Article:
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Director: unknown
Release Date:
 March 26, 1932
Stars: Flip the Frog
Rating: ★★★
Review:

What a Life © Ub Iwerks‘What a Life’ is a genuine cartoon from the Great Depression era.

In the opening scene Flip and the little brat from ‘The Milkman‘ are poor musicians performing on the street to no avail. Being hungry, they pawn their instruments, only to lose their money to a swindler. Later they have to flee for a cop, and find food and shelter at a house, whose owner turns out to be the cop’s wife.

‘What A Life’ is a sentimental film, akin to the Laurel & Hardy film ‘Below Zero’ (1930), and ‘Mickey’s Good Deed‘ from later that year. Even more than ‘The Milkman’ it plays at sentiments more than laughs, and it looks ahead to the sentimentality that would dominate the years 1934-1938. Nevertheless, because it’s so typical of the darkest days of the Great Depression, it’s more interesting than most of those films. Moreover, it features a remarkably sexy and adulterous woman in the cop’s wife.

One of the spectators in the opening scene is a clear caricature of someone, but of whom?

Watch ‘What a Life’ yourself and tell me what you think:

This is Flip the Frog cartoon No. 19
To the previous Flip the Frog cartoon: Fire! Fire!
To the next Flip the Frog cartoon: Puppy Love

‘What a Life’ is available on the DVD ‘Cartoons that Time Forgot – The Ub Iwerks Collection Vol. 2’

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Director: Burt Gillett
Release Date: February 28, 1933
Stars: Mickey Mouse, Minnie Mouse, Pluto
Rating: ★★★½
Review:

Still from 'Mickey's Pal Pluto' featuring Pluto and his little devilish self‘Mickey’s Pal Pluto’ shows how important Pluto had become by 1933.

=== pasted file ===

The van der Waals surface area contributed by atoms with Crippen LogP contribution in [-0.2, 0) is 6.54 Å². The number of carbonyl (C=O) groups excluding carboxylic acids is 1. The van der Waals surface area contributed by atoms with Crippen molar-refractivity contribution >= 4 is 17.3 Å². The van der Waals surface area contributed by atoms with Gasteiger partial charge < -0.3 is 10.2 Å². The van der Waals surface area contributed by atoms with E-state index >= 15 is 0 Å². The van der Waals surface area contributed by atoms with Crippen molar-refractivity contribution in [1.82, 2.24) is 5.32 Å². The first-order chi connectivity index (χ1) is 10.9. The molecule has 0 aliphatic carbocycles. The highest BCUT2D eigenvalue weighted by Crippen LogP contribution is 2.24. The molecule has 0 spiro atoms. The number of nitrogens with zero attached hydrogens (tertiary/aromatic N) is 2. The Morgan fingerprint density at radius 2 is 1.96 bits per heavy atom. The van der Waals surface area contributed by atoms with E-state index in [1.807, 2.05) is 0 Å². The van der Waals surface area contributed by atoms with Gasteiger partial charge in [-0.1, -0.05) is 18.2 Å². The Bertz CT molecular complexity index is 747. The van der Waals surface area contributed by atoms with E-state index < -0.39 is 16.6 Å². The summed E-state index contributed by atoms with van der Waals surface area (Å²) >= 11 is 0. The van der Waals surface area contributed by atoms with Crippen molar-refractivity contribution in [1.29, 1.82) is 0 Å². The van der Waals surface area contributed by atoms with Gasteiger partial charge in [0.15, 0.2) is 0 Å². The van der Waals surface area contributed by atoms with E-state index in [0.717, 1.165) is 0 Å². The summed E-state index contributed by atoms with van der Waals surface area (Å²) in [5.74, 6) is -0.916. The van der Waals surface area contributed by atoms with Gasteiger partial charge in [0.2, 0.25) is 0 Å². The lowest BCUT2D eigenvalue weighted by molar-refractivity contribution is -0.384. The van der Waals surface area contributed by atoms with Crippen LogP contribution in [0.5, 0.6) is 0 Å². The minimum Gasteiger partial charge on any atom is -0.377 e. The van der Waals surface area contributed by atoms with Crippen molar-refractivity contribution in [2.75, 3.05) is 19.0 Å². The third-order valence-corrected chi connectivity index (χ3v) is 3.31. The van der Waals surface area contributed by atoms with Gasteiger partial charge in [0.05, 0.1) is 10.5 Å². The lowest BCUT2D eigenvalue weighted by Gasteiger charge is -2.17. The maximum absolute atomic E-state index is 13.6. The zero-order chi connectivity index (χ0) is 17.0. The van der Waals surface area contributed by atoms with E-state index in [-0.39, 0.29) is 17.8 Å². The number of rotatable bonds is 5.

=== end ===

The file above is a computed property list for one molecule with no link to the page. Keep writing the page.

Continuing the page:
It’s the first cartoon having the sympathetic mutt in its title, and it’s he, not Mickey or Minnie, who’s the real star of this short, arguably making ‘Mickey’s Pal Pluto’ Pluto’s first own cartoon.

In ‘Mickey’s Pal Pluto’ Pluto saves a few little kittens from drowning. Mickey and Minnie take them home, but there Pluto grows jealous of the intruders, exemplified by a conflict between his devilish and angelic sides, who materialize outside him, and who speak in rhyme. Unfortunately, when Pluto listens to his little devil, this leads to Mickey putting him outside. Nevertheless, when the kittens fall into a well, Pluto rescues the kittens from drowning again, almost drowning himself in the act. In the end he’s rewarded for this unselfish behavior with a roast chicken.

The moral clearly is that being good will be rewarded, as Pluto’s angel character clearly states in the end. So some of the childish sentimentality that had entered the Silly Symphonies in 1933 sneaks in to the Mickey Mouse series, as well.

‘Mickey’s Pal Pluto’ marks the first appearance of Pluto’s imaginary little devil and angel, symbolizing his inner conflict. This cartoon was more or less remade in color in 1941, titled ‘Lend a Paw’. Pluto’s little devil would reappear in ‘Mickey’s Elephant‘ (1936).

Watch ‘Mickey’s Pal Pluto’ yourself and tell me what you think:

This is Mickey Mouse cartoon No. 53
To the previous Mickey Mouse cartoon: The Mad Doctor
To the next Mickey Mouse cartoon: Mickey’s Mellerdrammer

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